We had our class with the dietician and there was only one other woman in the class so it was more of a private session.  At the end, 3 of the guys from Mended Hearts came in to see if we had questions.  One said that he liked having me in the meetings and talking about the role of the caregiver!  This is just not me, talking in any group!

Last week, we had out one-on-one with the dietician.  I’d pretty much already learned most of it from online and books but it was good to check.

This week, on Tuesday, we have a class on how the surgery is performed.  I’ve seen videos but it will be nice to see what they have to offer.  We can also observe a live surgery.  We’ll see!

Last week, on Tuesday, we had the privilege of attending a Congressional Caucus on Rare Diseases.  I took the opportunity (of course!) to say a few words about Cushing’s.  If you’re interested, my write-up is here:  Cushing’s on Capitol Hill.

I have an opportunity for a conference in San Francisco in June.  I happened to have airplane credits so I, without thinking, I got 2 tickets.  Hopefully, DH has the go-ahead to fly by then!

I’m amazed at how well things are going at the 3 month mark.  Hopefully, it’s smooth sailing from here on out!

Cushing’s syndrome increased risk for coronary arterial atherosclerosis

cushings-ladyNeary NM. Clin Endocrinol Metab. 2013;doi:10.1210/jc.2012-3754.

In a recent study supported by the NIH, researchers determined that patients with Cushing’s syndrome have a greater risk for developing coronary arterial atherosclerosis, increasing their rate of cardiovascular morbidity. These findings were published in the Journal of Clinical Endocrinology & Metabolism.

The researchers conducted a prospective case-control study of 15 consecutive patients with adrenocorticotropic hormone (ACTH)-dependent Cushing’s syndrome who were matched with 15 controls (aged 32 to 66 years) with at least one risk factor for cardiac disease (ie, diabetes, hypertension, hyperlipidemia, family history of early-onset coronary artery disease and previous or current smoking).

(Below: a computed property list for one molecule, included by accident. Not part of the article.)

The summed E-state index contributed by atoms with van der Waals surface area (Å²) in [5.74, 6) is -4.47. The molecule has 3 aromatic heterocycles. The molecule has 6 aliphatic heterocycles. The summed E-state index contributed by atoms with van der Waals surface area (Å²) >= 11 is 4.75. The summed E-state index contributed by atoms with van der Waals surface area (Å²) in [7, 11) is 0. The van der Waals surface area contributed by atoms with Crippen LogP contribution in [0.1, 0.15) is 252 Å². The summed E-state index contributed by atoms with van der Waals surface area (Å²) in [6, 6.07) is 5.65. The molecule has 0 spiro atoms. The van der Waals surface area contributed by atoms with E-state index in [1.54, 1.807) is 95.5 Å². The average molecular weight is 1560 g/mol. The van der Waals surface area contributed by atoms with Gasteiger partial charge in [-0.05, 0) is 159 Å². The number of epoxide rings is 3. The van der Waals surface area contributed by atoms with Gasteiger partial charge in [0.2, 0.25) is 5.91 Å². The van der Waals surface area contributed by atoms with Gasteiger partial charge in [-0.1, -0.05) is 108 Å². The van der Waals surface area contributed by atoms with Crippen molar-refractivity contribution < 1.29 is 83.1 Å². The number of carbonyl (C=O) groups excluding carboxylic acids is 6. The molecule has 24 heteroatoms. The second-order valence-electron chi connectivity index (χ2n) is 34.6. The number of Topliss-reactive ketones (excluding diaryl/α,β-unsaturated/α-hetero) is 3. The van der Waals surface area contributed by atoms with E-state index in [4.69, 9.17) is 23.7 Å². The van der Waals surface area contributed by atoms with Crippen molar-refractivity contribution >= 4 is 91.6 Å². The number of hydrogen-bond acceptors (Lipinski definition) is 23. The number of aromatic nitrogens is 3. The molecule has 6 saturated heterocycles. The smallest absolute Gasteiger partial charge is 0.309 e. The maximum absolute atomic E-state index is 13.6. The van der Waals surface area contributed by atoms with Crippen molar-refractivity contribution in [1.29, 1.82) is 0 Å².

Researchers used a multidetector CT (MDCT) coronary angiogram scan to measure calcified and noncalcified coronary plaque volume and Agatston scores. Additional variables included fasting lipids, BP, history of hypertension or diabetes and 24-hour urine free cortisol excretion.

According to data, patients with Cushing’s syndrome had significantly greater noncalcified plaque volume and Agatston scores compared with controls (noncalcified plaque volume median [interquartile ranges]: 49.5 vs. 17.9,P<.001; Agatston score: 70.6 vs. 0, P<.05).

Patients with Cushing’s syndrome also demonstrated higher systolic (143 mm Hg) and diastolic (86 mm Hg) BP compared with controls (systolic: 134 mm Hg, diastolic: 76 mm Hg).

The limitations of the study include the small cohort of patients and potential selection bias due to ectopic ACTH secretion. However, the researchers wrote that these findings demonstrate a significant difference between the two groups included in the study.

“Overall, the findings point to the possible causes of cardiovascular morbidity in patients treated with exogenous steroids and indicate the need for further studies of that population,” they wrote.

Disclosure: The researchers report no relevant financial disclosures.

~~~~~~~~~~~~~~

PERSPECTIVE

Alice C. Levine, MD Alice C. Levine